Peppered moths and pigeon lice (Introduction)

by David Turell @, Thursday, March 14, 2019, 21:13 (102 days ago) @ David Turell

Color change in pigeon lice shows color change as in the moths:

"In a simple experiment, Sarah Bush and Scott Villa placed feather-eating lice on different-colored pigeons and left them there to breed and evolve—for four years. Over that time, the insects adapted to better match the color of their host, which made them harder to spot and pluck off.

"For Bush, this was “incredibly exciting”—an experiment that reminded her of the peppered moths she learned about in high school. Those insects normally have speckled white-and-black wings to camouflage against tree bark. But in 19th-century England, when coal factories blanketed trees with soot, the peppered moth quickly evolved into all-black forms. In doing so, it became a textbook example of evolution. Now perhaps Bush’s feather lice can join them.

"Feather lice are small, wingless insects that spend their whole lives among the plumage of birds, eating feathers and flakes of skin. The discovery of a 44-million-year-old fossil louse with feathers in its gut suggests that “they’ve been doing the same thing since forever,” says Bush. Today, “there’s pretty much one species of louse per species of bird.” Their presence isn’t welcome, though, and birds will try to preen them from their plumage. The lice, in turn, hide through camouflage: In 2010, Bush and her husband, Dale Clayton, showed that lice tend to match the color of their host’s feathers.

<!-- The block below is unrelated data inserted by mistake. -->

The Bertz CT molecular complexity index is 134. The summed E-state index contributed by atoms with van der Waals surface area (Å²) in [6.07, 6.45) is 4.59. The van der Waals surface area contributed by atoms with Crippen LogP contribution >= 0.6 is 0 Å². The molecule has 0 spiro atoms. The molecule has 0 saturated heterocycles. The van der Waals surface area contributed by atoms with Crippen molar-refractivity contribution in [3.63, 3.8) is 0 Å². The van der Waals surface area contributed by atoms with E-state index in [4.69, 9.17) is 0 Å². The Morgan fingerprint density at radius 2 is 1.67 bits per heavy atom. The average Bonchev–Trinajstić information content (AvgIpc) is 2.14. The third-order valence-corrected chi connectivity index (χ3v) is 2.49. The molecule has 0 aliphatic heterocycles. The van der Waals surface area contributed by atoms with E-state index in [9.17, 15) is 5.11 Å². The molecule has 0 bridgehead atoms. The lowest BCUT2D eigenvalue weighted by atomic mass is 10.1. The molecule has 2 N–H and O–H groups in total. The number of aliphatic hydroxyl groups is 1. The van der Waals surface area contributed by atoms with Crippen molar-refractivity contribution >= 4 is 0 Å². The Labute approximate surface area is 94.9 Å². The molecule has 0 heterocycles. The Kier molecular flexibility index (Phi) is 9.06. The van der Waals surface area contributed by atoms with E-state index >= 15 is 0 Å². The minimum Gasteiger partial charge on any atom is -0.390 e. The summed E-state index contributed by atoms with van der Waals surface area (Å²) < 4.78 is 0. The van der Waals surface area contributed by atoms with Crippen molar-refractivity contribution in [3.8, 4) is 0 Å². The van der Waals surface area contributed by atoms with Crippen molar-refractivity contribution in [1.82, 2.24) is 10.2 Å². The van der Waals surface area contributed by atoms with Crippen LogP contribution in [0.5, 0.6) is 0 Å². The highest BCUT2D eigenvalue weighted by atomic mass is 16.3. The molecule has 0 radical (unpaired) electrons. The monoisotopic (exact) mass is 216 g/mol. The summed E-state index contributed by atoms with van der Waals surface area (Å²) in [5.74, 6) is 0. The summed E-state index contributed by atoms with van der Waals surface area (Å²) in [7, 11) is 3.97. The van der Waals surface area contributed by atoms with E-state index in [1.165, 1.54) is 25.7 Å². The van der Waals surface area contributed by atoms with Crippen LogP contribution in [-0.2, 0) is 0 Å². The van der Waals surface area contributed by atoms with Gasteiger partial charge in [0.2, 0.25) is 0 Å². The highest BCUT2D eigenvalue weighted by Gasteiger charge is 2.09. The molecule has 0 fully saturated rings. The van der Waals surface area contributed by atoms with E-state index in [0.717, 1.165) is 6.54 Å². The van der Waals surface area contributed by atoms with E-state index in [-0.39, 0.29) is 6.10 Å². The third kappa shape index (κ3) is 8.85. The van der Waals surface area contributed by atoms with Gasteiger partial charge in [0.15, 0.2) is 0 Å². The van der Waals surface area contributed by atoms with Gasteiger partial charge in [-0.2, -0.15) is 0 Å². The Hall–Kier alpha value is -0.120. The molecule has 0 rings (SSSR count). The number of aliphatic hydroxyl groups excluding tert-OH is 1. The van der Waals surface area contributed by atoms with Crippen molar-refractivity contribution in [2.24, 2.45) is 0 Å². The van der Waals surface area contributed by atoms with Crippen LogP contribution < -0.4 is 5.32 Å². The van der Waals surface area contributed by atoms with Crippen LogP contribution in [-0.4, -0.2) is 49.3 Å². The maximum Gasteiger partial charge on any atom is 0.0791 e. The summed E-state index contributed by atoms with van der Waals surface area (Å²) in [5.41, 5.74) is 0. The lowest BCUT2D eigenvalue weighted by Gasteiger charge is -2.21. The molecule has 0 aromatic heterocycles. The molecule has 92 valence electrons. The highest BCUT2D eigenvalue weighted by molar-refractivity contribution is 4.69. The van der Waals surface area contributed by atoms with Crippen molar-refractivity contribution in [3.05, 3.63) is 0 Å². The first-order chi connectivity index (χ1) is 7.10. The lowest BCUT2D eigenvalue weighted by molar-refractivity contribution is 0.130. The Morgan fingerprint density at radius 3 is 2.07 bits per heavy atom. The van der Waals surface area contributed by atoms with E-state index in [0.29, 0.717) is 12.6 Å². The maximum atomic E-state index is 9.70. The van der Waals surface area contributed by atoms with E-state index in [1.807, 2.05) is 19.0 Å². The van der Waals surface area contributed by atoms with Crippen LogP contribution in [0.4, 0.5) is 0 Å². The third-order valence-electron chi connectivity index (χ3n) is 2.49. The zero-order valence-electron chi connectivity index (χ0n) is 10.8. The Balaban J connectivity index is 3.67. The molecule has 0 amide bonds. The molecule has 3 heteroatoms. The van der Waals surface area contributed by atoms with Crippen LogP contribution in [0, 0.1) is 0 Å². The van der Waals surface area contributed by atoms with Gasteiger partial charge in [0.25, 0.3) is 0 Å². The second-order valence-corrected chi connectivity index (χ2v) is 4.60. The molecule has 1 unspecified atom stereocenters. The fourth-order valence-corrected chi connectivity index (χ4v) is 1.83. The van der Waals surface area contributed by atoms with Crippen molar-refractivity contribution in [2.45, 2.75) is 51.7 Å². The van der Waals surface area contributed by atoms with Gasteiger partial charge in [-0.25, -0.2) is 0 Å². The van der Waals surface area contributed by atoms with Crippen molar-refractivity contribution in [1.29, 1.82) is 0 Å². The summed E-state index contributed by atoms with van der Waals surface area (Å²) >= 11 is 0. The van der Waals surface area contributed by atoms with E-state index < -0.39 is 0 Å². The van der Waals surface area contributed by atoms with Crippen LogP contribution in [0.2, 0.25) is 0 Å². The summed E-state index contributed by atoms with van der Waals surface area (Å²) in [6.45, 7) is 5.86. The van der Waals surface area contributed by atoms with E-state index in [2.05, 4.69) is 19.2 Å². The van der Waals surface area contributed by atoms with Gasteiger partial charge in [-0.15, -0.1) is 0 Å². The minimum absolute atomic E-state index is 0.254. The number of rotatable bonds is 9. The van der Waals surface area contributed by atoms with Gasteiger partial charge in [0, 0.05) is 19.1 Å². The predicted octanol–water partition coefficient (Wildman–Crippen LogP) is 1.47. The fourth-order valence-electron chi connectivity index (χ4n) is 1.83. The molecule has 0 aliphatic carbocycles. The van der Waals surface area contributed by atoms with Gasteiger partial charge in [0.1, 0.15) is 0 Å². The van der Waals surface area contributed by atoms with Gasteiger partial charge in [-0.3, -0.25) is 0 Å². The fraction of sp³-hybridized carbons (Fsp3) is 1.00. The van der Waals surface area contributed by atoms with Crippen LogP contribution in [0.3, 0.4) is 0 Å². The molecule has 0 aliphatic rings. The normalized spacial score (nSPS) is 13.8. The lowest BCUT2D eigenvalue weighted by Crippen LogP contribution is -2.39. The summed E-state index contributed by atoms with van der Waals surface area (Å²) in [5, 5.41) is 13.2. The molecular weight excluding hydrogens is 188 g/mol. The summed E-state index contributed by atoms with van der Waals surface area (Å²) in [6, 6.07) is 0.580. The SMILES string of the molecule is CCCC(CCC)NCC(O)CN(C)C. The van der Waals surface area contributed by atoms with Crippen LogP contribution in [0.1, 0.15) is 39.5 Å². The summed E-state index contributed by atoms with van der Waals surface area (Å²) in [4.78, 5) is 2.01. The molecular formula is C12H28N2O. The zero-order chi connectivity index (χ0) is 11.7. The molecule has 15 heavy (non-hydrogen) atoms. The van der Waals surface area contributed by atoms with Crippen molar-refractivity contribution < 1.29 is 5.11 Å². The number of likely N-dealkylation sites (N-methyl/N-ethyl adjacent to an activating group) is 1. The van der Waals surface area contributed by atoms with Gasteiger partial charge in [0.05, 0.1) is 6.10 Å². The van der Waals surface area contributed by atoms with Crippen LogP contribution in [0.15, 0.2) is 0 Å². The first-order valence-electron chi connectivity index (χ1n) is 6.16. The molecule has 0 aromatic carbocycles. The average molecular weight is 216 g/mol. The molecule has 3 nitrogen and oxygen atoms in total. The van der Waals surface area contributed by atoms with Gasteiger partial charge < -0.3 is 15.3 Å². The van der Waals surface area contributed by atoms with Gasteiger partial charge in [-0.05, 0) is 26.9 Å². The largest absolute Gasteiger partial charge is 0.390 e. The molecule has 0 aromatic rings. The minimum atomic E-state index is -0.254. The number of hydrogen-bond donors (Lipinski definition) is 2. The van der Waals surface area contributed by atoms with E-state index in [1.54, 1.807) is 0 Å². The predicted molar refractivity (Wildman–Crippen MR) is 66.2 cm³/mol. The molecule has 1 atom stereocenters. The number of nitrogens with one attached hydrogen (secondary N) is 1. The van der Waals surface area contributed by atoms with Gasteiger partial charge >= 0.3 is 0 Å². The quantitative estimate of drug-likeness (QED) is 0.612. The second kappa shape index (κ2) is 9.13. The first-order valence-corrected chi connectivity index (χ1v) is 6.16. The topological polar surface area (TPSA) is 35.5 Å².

"For four years, the pigeons did whatever pigeons do. Meanwhile, for the lice, oceans rose, empires fell, and 60 generations came and went. Over that time, their colors changed. The lice on black pigeons became slightly darker, the ones on white birds became much brighter, and the ones on gray birds stayed the same.

"But these changes occurred only if the pigeons could preen themselves. Bush stopped half the birds from doing so by fitting them with poultry bits—plastic clip-ons that prevented them from closing the very tips of their beaks. On those birds, the lice suffered no risk of removal, and their colors stayed the same. (The birds that couldn’t preen also ended up with 20 times as many lice—a clear sign of the strong evolutionary pressure that a beak can exert.) This clearly shows that the lice don’t automatically blend in when they arrive in a new environment. They do so specifically to avoid the attention of their hosts.


"This study reminds me of another ambitious evolutionary experiment that I wrote about earlier this year. In the hills of rural Nebraska, Rowan Barrett and his colleagues placed mice in large outdoor enclosures, built on light sand or dark soil. Over time, individuals that better matched their backgrounds were less likely to be eaten by owls—just as lice that blended in among their host plumage were less likely to be preened off.

"Barrett’s team went one step further, though. It identified a gene that’s responsible for the rodents’ fur color, and it showed how variations in that gene became more or less common over the course of the experiment. It would be great if Bush and her colleagues could do the same for their lice, says Jessica Light from Texas A&M University. Still, as it stands, their experiment is already groundbreaking: Biologists “rarely, if ever” do evolutionary studies of this kind with parasites, says Light."

Comment: This is probably a color adaptation, but it is possible minor color differences resulted in surviving lice that more closely mirrored their hosts. Only genetic studies will clear up the issue. This is not a species change, any more than the different colors of humans are different species.

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